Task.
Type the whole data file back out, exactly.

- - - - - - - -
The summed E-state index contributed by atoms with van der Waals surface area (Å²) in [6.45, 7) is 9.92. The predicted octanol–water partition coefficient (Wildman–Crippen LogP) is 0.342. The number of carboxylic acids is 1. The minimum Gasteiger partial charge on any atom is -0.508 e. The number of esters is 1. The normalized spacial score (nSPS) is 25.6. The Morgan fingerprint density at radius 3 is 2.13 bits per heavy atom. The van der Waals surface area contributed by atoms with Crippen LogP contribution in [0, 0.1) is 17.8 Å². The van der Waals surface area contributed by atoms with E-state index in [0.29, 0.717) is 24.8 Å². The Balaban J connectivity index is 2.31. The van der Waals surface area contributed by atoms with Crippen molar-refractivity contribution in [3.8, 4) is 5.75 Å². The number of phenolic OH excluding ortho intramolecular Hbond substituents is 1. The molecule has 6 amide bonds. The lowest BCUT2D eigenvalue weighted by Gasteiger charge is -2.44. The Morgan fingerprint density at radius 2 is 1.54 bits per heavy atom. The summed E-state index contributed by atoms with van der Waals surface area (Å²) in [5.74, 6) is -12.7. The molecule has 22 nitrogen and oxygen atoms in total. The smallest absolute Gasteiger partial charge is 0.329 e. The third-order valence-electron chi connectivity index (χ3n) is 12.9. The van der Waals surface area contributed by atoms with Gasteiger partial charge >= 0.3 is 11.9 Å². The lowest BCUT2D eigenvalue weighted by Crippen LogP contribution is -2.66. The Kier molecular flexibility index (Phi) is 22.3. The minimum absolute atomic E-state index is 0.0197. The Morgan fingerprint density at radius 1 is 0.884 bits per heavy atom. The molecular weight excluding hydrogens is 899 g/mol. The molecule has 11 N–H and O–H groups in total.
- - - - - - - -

The summed E-state index contributed by atoms with van der Waals surface area (Å²) in [6.45, 7) is 9.92. The predicted octanol–water partition coefficient (Wildman–Crippen LogP) is 0.342. The number of carboxylic acids is 1. The minimum Gasteiger partial charge on any atom is -0.508 e. The number of esters is 1. The normalized spacial score (nSPS) is 25.6. The Morgan fingerprint density at radius 3 is 2.13 bits per heavy atom. The van der Waals surface area contributed by atoms with Crippen LogP contribution in [0, 0.1) is 17.8 Å². The van der Waals surface area contributed by atoms with E-state index in [0.29, 0.717) is 24.8 Å². The Balaban J connectivity index is 2.31. The van der Waals surface area contributed by atoms with Crippen molar-refractivity contribution in [3.8, 4) is 5.75 Å². The number of phenolic OH excluding ortho intramolecular Hbond substituents is 1. The molecule has 6 amide bonds. The lowest BCUT2D eigenvalue weighted by Gasteiger charge is -2.44. The Morgan fingerprint density at radius 2 is 1.54 bits per heavy atom. The summed E-state index contributed by atoms with van der Waals surface area (Å²) in [5.74, 6) is -12.7. The molecule has 22 nitrogen and oxygen atoms in total. The smallest absolute Gasteiger partial charge is 0.329 e. The third-order valence-electron chi connectivity index (χ3n) is 12.9. The van der Waals surface area contributed by atoms with Gasteiger partial charge >= 0.3 is 11.9 Å². The lowest BCUT2D eigenvalue weighted by Crippen LogP contribution is -2.66. The Kier molecular flexibility index (Phi) is 22.3. The minimum absolute atomic E-state index is 0.0197. The Morgan fingerprint density at radius 1 is 0.884 bits per heavy atom. The molecular weight excluding hydrogens is 899 g/mol. The molecule has 11 N–H and O–H groups in total.